There is no American Chamber of Commerce in Canada. Why, you ask? Because the U.S. companies in Canada want to be viewed as Canadian companies, not American companies. In many U.S. companies, you won’t see an American flag flying on the flagpole outside. You’ll see the Canadian flag. To this day there’s not an American Chamber of Commerce in Canada.
One of the sticking points of the negotiations for the Agreement – the Canadians said, you will not impact our cultural industries negatively. And we said, if you restrict our access to your cultural industries, we will take action against you. We left it at that. As far as I know, we have never taken trade measures against Canada for their restrictions on advertising in Canadian magazines or U.S. magazines that circulate in Canada, preventing radio broadcast or television access.
“We had to be a little careful how we proceeded”
Canadians are very sensitive to their cultural industries. The folks that were the loudest opponents to the Canada-U.S. Free Trade Agreement initially back in the late ‘80’s were the intellectual elites: the professors and the journalists, the elite media, very concerned that they would be overrun by American culture. I find this so interesting because there are so many Canadians: [noted network journalists] Morley Safer and Peter Jennings and a half a dozen comedians are all Canadian. You’ll never hear a peep from us about the infiltration of Canadians into our culture here, but boy, was it an issue in Canada!
It became even a better relationship when I went to Ottawa years later. The Canadian government was interested in this Free Trade Agreement, and we worked closely with Ontario provincial officials and to the extent that I was involved with federal government officials with trade commissioners from the federal government, to promote the FTA.
We had to be a little careful how we proceeded, because we didn’t want to be viewed that if we wanted it so much that maybe Canadians would say “It’s not in our interest.” There was careful handling of it, but the circles I ran with were, by and large, so strongly supportive of it that I didn’t really need to parse my words at all.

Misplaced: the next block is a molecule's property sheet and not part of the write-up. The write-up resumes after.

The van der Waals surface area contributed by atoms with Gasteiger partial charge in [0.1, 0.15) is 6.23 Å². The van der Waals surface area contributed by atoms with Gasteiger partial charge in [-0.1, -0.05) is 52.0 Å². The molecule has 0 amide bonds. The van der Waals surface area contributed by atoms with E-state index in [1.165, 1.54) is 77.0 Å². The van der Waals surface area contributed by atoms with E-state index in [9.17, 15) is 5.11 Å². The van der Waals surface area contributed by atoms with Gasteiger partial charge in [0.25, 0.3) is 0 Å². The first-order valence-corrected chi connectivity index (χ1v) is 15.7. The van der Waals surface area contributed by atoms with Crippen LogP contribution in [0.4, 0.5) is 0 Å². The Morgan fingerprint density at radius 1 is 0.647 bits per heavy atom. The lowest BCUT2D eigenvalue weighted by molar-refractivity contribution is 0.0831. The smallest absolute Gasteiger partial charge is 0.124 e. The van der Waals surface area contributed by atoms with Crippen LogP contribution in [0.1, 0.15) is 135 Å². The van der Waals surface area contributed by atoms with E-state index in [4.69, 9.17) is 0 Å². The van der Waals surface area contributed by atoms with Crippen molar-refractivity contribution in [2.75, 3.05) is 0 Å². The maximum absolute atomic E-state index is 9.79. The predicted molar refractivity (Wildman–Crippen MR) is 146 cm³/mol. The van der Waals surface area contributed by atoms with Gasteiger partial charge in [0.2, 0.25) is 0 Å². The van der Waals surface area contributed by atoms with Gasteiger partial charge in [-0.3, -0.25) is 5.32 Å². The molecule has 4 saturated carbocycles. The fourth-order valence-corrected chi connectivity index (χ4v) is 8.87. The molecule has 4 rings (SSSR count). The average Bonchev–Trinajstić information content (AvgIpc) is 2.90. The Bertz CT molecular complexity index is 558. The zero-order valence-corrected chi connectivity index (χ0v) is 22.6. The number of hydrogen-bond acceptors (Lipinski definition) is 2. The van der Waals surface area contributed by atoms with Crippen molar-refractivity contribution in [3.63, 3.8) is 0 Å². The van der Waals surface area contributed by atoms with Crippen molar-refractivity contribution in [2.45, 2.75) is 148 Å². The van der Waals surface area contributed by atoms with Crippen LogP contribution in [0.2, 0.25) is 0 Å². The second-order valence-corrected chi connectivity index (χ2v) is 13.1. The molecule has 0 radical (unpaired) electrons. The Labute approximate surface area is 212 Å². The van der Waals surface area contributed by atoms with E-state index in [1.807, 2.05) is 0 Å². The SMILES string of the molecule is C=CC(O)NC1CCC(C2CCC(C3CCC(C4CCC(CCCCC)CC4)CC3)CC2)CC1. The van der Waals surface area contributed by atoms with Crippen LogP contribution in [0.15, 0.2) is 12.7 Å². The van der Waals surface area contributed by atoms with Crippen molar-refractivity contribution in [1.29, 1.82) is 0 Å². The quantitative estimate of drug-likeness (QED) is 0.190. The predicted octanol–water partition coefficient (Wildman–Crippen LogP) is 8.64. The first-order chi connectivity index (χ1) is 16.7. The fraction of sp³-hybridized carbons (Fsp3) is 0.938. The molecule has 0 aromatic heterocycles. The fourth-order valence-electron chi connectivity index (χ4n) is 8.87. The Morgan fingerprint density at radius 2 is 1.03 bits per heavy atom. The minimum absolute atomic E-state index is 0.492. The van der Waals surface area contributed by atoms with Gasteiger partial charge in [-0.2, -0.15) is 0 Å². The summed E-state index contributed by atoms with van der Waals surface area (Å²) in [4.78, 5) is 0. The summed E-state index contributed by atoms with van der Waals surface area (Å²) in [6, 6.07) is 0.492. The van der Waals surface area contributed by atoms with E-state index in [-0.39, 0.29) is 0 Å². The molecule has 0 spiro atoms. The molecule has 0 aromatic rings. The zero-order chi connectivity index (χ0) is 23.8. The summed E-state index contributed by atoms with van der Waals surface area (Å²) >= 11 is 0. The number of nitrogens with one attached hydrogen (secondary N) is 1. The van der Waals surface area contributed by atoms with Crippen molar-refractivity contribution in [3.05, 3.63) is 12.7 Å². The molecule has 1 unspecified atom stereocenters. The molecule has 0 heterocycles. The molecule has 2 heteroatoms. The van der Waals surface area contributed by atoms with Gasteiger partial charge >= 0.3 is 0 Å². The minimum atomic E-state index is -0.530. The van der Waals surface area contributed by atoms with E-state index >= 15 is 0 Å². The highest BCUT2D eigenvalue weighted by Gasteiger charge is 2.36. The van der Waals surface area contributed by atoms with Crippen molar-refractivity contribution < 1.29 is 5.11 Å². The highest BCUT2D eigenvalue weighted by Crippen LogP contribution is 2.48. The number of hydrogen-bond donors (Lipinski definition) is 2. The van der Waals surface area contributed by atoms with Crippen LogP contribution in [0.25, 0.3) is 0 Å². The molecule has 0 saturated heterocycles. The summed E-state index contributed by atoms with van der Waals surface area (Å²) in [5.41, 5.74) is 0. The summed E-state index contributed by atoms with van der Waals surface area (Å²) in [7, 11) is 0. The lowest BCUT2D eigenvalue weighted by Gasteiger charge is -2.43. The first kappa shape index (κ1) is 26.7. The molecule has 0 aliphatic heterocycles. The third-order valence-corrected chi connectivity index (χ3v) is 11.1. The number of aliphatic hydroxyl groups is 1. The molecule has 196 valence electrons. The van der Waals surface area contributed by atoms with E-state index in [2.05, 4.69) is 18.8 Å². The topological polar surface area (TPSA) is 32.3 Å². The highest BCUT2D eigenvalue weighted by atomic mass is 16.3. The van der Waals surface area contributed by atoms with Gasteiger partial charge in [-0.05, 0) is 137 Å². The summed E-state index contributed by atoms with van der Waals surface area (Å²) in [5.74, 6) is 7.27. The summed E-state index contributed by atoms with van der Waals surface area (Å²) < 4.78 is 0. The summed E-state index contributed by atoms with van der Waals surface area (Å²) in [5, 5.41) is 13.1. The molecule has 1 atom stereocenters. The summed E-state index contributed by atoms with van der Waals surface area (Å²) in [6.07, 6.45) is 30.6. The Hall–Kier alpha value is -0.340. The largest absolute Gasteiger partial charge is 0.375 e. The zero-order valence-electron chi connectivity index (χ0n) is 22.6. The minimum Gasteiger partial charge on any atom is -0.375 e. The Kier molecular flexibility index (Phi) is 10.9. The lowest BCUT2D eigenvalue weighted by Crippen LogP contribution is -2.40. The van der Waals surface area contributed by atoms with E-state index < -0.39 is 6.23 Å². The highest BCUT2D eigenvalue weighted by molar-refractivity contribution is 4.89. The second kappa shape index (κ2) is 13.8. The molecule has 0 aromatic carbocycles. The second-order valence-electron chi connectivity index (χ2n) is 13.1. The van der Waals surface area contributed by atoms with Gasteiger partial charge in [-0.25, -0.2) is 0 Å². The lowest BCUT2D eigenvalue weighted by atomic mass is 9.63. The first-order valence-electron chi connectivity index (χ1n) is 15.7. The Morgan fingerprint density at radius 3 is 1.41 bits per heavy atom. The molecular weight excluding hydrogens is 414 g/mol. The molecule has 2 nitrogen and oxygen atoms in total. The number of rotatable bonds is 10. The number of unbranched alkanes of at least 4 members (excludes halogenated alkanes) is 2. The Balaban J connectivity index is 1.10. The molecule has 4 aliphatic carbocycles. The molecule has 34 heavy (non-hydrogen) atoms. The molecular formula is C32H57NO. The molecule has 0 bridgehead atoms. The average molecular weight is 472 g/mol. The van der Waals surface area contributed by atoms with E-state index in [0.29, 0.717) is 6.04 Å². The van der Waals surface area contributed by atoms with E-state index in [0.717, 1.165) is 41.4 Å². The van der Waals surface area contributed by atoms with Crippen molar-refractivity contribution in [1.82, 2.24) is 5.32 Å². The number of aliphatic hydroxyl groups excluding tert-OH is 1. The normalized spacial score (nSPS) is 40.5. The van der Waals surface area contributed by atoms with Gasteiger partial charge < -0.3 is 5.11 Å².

I didn’t spend as much time in the U.S. as in Canada, but I spent a lot of time in the U.S. doing speeches at events organized by our domestic operation. We are an integrated service. We have offices not in all but in most of the states. This was a hot topic, a priority, for the administration, so we were required to organize, to the extent possible, regular sessions on selling to Canada. My office and our Canadian office in general was called upon to be the primary speakers for these things.
We would go to Detroit or to Grand Rapids or Des Moines and do speeches on how to do business in Canada, how to abide by the Rules of Origin. My experience with Rules of Origin helped because I was able to explain these systems and how it is important to keep documentation and have proper records in case you’re audited, so that you can show where your imports came from to avoid fines.
The automotive industry is the largest industry in Ontario, and it’s really inter-company trade. It is GM engine manufacturing in Indiana selling engines to GM in Oshawa [Ontario] where they put them in Buicks or whatever and finish assembling. Or its transmission manufacturers in Toronto selling transmissions down to Ford in Dearborn [Michigan] or whatever. A lot of the interest in U.S. firms in the automotive sector who weren’t involved in this trade, wanted access to this trade which they thought would continue to grow as in the past…